Women have a harder time than men returning to previous levels of pay if they have been fired.
According to a new study, published by Insurance Quotes, women report that on average they lose 24% of their salary when gaining a new position after previously being fired.
However, men say that their subsequent salary was just over one per cent higher in their next job.
Men were also more likely to attempt to keep their job than women after they were let go.
A quarter (24%) of men, compared to 22% of women, fought to keep their job after getting the sack.
The survey found that budget cuts were the most frequent reason people got fired. Women were more likely to get fired for poor attendance.
Gender Pay Gap
Whilst there has been little research into how the differences in how women and men are fired, and the impact it has on their careers on finances, the gender pay gap has received much scrutiny.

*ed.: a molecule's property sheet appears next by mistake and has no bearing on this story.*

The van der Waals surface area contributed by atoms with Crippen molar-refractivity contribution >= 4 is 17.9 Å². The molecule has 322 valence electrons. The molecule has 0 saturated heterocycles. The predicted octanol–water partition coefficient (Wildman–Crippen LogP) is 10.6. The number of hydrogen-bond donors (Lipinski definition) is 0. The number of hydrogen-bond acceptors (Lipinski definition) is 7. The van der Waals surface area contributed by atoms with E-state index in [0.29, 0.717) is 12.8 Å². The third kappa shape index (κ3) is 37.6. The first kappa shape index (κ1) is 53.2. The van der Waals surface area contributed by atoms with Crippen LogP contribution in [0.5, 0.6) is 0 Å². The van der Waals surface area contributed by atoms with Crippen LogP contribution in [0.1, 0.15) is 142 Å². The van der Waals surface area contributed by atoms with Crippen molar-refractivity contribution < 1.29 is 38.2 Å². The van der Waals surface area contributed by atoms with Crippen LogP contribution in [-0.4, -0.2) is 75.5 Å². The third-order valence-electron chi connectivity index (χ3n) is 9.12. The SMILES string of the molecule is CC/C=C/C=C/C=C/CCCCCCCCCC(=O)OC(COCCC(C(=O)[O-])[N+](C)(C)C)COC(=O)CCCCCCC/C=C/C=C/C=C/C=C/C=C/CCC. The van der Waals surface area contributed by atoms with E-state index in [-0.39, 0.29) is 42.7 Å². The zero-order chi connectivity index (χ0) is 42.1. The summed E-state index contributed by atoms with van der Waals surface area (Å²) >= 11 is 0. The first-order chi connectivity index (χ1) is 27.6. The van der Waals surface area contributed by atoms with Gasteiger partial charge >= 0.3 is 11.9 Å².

Since 4 April, all charities and private companies with 250 or more employees have been required to publish their gender pay calculations. For public sector bodies, the deadline was 30 March.
This reporting found that more than three-quarters of UK companies pay their male staff more than female staff. In nine out of 17 sectors in the economy, men earn ten per cent more on average than women.
The data, which was the most comprehensively ever collected in any country, also found reasons behind the gender pay gap. The main explanation for the gender pay gap was that men are more likely to have senior positions than women.
The gender pay gap stands at 18.4 per cent for full-time and part-time workers, according to the UK’s Office for National Statistics.